Eating well · Eating well for older people · Uncategorized

Processed food – Good or Bad?

I had an article to write, about convenient long life food that you can stock up on if you might be stuck for getting out to shop for fresh bits and pieces.  It was for a publication going out in the Autumn with the thought that winter weather can sometimes keep people at home.

There are lots of great processed foods that are nutritious fall back options when you may be too busy to shop or for those of us who might not  be able to get out to shop.  I was really limited on space, a mere 350 words and I am living in France, so I thought I would see if there were some good web pages with ideas I approved of using processed food available in the UK that I could share.

Searching on the web for processed foods and recipes to use them found mainly negative stuff and a lot of articles about how we should avoid processed at all costs.

Hang on a minute!  Processed foods is any food that has been altered from its natural state.  Many foods we consider commodities and staples are processed.  Pasteurised milk, any grain that has been milled into a flour, vegetables in a can or frozen are all processed.  It would be very time consuming and very limiting to have a diet completely free from processed food.

But surely, to eat healthily we must avoid processed as much as possible?  Not so.  Many processed foods have had nothing added or taken away (apart from a bit extra shelf life, removing some food safety issues, adding some convenience) and are nutritious and useful additions to our diet!!  Many processed foods are perfect for store cupboards, useful to quickly make convenient and, importantly, nutritious meals.

Now, don’t get me wrong – there are an awful lot of processed foods that if you ate everyday you would have a hard job of keeping your salt, fat, and sugar within a healthy range and you would struggle to get enough fibre or fruit and veg if you didn’t eat some other, less processed food alongside.  Many of these are very highly marketed, not too expensive, and fill the easy to see spaces in the supermarket.  But don’t throw the baby out with the bath water.

I am going to jump to the defence of processed food!  Highlight some of the great products that maybe aren’t so prominent in the supermarkets but are great, convenient and pretty nutritious foods that give easy meals.  Some of them are really cheap and because they minimise waste they are even better value.  !!

  • Canned tomatoes – they are just that, tomatoes.  Nothing added or taken away except the skins.  They make a perfect base for hearty soups, pasta sauces, curries, tagines etc. Use a little tomato puree to thicken the sauce if you need to.  With the addition of herbs, spices and other store cupboard ingredients, within 15-20 minutes you could be eating a great meal.  You could use a jar of sauce but making your own is guaranteed to be lower in salt and sugar and can taste so much better.  If you opt for a jar or stir-through sauce then compare front-of-pack labelling for salt, fat and sugar.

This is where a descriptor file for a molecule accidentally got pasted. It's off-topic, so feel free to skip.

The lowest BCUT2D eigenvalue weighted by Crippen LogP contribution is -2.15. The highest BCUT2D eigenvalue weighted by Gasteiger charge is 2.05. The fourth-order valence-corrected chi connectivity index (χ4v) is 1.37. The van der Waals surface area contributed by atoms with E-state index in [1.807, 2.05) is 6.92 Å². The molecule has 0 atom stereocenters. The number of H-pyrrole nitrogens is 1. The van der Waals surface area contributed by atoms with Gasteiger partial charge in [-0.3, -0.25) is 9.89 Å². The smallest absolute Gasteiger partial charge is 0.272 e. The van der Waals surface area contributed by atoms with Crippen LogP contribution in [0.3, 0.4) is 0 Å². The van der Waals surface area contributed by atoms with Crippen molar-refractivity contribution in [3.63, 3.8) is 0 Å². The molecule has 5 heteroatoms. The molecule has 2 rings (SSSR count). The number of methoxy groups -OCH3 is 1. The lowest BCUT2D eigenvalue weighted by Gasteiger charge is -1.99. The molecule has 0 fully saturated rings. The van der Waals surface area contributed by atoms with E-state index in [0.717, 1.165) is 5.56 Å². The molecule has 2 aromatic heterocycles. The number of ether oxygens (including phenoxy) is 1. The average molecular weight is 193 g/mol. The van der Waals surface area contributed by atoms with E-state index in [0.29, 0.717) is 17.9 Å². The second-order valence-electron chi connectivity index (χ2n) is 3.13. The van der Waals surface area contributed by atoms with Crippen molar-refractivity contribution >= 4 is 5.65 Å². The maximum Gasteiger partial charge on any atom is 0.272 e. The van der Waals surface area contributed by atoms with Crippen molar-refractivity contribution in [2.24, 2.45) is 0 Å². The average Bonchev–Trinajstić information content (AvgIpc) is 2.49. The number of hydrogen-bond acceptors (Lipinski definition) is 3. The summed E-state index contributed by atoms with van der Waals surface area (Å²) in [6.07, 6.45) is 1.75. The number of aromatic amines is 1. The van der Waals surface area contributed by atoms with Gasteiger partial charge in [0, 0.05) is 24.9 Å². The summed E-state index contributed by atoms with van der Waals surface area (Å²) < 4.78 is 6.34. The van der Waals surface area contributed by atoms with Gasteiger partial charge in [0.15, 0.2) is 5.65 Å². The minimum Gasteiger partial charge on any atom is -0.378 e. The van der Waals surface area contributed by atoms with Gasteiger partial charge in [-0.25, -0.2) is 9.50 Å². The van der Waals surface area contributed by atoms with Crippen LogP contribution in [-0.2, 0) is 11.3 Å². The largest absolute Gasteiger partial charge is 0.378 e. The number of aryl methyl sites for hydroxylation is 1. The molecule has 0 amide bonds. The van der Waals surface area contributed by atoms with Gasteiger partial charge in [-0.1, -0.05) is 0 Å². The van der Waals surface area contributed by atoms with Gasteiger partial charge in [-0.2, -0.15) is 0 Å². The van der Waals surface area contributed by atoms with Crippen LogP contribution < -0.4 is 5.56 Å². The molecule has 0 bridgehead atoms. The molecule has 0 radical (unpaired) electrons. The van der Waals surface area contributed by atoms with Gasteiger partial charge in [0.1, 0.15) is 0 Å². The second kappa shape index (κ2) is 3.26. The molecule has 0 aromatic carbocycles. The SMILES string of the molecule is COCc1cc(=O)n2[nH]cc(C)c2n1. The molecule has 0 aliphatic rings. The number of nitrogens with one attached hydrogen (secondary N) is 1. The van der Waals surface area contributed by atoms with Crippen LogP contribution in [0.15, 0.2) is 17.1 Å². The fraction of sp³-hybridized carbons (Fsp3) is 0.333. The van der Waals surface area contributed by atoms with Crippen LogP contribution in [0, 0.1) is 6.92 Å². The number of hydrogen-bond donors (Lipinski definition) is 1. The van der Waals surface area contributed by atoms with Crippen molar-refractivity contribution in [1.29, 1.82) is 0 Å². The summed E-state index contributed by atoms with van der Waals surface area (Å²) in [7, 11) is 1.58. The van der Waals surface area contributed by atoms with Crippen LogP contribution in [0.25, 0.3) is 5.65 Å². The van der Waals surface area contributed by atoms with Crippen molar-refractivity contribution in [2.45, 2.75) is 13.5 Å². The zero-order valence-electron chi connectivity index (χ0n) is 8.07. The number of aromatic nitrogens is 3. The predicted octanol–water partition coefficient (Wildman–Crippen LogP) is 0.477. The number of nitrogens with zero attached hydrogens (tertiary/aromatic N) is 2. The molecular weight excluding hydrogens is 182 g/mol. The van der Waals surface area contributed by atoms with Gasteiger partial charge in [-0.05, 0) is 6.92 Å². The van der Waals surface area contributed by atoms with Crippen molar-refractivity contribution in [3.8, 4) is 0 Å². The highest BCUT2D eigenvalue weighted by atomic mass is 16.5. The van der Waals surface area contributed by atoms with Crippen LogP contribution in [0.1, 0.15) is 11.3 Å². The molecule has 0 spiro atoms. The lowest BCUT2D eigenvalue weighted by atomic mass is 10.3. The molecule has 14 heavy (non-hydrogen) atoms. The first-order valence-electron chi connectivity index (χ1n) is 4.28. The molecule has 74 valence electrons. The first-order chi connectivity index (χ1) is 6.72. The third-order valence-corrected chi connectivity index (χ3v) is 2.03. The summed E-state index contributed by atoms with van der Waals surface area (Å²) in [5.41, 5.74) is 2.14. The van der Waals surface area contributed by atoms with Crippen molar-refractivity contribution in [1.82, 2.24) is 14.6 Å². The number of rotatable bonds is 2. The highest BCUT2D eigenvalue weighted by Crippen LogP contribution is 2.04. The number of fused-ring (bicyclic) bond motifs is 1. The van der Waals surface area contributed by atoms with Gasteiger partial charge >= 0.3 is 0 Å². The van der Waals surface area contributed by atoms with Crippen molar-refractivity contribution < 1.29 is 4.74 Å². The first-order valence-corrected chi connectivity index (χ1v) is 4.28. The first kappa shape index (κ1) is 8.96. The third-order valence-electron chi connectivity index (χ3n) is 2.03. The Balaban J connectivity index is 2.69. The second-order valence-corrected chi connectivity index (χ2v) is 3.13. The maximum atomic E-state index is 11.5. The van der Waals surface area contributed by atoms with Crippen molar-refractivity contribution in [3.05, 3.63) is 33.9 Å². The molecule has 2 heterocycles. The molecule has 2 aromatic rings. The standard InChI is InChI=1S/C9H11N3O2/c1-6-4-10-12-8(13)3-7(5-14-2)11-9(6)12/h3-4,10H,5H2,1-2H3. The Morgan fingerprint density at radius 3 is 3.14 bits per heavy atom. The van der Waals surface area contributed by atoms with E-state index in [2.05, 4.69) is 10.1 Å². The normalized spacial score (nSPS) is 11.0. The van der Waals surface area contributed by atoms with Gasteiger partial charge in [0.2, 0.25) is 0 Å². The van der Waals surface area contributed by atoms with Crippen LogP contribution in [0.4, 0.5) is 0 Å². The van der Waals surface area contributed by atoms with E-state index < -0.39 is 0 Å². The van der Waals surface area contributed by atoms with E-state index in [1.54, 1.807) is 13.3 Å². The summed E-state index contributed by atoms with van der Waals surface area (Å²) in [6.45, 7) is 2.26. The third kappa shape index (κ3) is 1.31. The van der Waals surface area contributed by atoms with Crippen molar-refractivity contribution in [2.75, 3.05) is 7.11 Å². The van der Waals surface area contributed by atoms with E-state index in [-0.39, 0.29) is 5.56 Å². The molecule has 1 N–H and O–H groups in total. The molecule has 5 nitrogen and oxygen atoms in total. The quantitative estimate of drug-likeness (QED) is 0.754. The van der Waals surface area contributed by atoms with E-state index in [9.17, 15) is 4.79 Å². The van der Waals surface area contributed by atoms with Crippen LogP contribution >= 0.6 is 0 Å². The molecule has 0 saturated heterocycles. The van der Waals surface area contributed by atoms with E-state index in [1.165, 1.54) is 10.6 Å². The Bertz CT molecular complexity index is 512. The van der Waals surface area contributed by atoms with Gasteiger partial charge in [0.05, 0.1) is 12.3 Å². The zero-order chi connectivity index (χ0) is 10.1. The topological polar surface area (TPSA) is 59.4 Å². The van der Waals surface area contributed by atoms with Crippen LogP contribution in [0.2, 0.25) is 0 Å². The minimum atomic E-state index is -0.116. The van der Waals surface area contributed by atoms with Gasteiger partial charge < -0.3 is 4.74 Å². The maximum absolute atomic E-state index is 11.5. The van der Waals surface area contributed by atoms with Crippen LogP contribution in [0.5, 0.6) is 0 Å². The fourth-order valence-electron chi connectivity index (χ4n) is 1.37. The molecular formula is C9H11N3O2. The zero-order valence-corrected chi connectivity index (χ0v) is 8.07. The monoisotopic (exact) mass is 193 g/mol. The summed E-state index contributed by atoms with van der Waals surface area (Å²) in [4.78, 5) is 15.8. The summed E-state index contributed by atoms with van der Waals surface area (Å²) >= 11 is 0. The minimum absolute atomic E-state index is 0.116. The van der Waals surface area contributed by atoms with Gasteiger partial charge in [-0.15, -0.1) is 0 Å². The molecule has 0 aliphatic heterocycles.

• Canned beans and pulses – high in protein and in fibre, pre-cooked and canned in water, these are a must in any store cupboard. Add them to canned tomatoes, some veg with some spices and you can have a veggie chilli, curry, tagine, bean casserole….
  • Frozen veg – as nutritious as fresh, means no prep, no waste, and frozen onions means no tears. Peruse the freezers of your local supermarket, you will find a variety of veg, vegetable mixes, herbs, chilli and garlic.  Perfect additions to any meal.
  • Fish –  something most of us could eat more of, can be found frozen in individual portions of salmon or white fish simply steamed or baked in foil can become a quick meal. Canned fish, some with dressing and veg added, give ready prepared toppings for jacket potatoes,  can be stirred into a pasta or piled on wholemeal toast.
  • McCain Rustic Chips are oven chips with skin (good for fibre) that are low in fat and salt.  I don’t often mention particular brands but these are up there with green front-of-pack labelling for both fat and salt.  I have tasted them and they are pretty good. So we can have our chips and eat them!!
  • Pouches of rice, grains and pulses – I recently discovered these pouches of rice and pulses flavoured with Indian, Moroccan or French spices, ready to eat as a meal or can accompany fish, meat or a sauce. Open the pouch, microwave and done.  Lots of green on the front-of-pack labelling with fibre from pulses or unusual grains.
  • Frozen minced beef that flows freely from the pack means you can use just the amount you need.  Opt for one that is 5% fat if you can.

Some of these can have a bit of salt added so you probably won’t need to add any salt when cooking or at the table and look out for options that are lower in salt or salt free.  So may be I need to add a few ideas to use some of these foods.  Watch this space.

Advertisements

2 thoughts on “Processed food – Good or Bad?

Leave a Reply

Fill in your details below or click an icon to log in:

WordPress.com Logo

You are commenting using your WordPress.com account. Log Out / Change )

Twitter picture

You are commenting using your Twitter account. Log Out / Change )

Facebook photo

You are commenting using your Facebook account. Log Out / Change )

Google+ photo

You are commenting using your Google+ account. Log Out / Change )

Connecting to %s